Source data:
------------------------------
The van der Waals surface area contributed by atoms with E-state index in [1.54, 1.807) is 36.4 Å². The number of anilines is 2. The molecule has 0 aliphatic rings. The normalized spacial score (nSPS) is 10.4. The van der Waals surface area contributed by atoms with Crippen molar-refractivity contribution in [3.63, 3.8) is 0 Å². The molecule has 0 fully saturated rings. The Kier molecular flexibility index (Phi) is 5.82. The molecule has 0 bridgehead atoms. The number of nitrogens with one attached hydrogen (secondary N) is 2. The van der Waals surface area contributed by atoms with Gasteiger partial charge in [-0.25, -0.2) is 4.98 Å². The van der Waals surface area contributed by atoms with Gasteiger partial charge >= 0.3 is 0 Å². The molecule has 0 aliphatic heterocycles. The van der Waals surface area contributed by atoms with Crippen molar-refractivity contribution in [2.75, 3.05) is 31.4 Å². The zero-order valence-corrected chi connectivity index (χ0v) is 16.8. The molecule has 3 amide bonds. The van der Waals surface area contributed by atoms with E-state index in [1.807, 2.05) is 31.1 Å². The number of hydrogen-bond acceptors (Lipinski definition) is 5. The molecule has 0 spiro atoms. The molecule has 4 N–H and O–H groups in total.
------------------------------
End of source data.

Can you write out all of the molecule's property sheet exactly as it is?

The van der Waals surface area contributed by atoms with E-state index in [1.54, 1.807) is 36.4 Å². The number of anilines is 2. The molecule has 0 aliphatic rings. The normalized spacial score (nSPS) is 10.4. The van der Waals surface area contributed by atoms with Crippen molar-refractivity contribution in [3.63, 3.8) is 0 Å². The molecule has 0 fully saturated rings. The Kier molecular flexibility index (Phi) is 5.82. The molecule has 0 bridgehead atoms. The number of nitrogens with one attached hydrogen (secondary N) is 2. The van der Waals surface area contributed by atoms with Gasteiger partial charge in [-0.25, -0.2) is 4.98 Å². The van der Waals surface area contributed by atoms with Gasteiger partial charge >= 0.3 is 0 Å². The molecule has 0 aliphatic heterocycles. The van der Waals surface area contributed by atoms with Crippen molar-refractivity contribution in [2.75, 3.05) is 31.4 Å². The zero-order valence-corrected chi connectivity index (χ0v) is 16.8. The molecule has 3 amide bonds. The van der Waals surface area contributed by atoms with E-state index in [1.807, 2.05) is 31.1 Å². The number of hydrogen-bond acceptors (Lipinski definition) is 5. The molecule has 0 spiro atoms. The molecule has 4 N–H and O–H groups in total.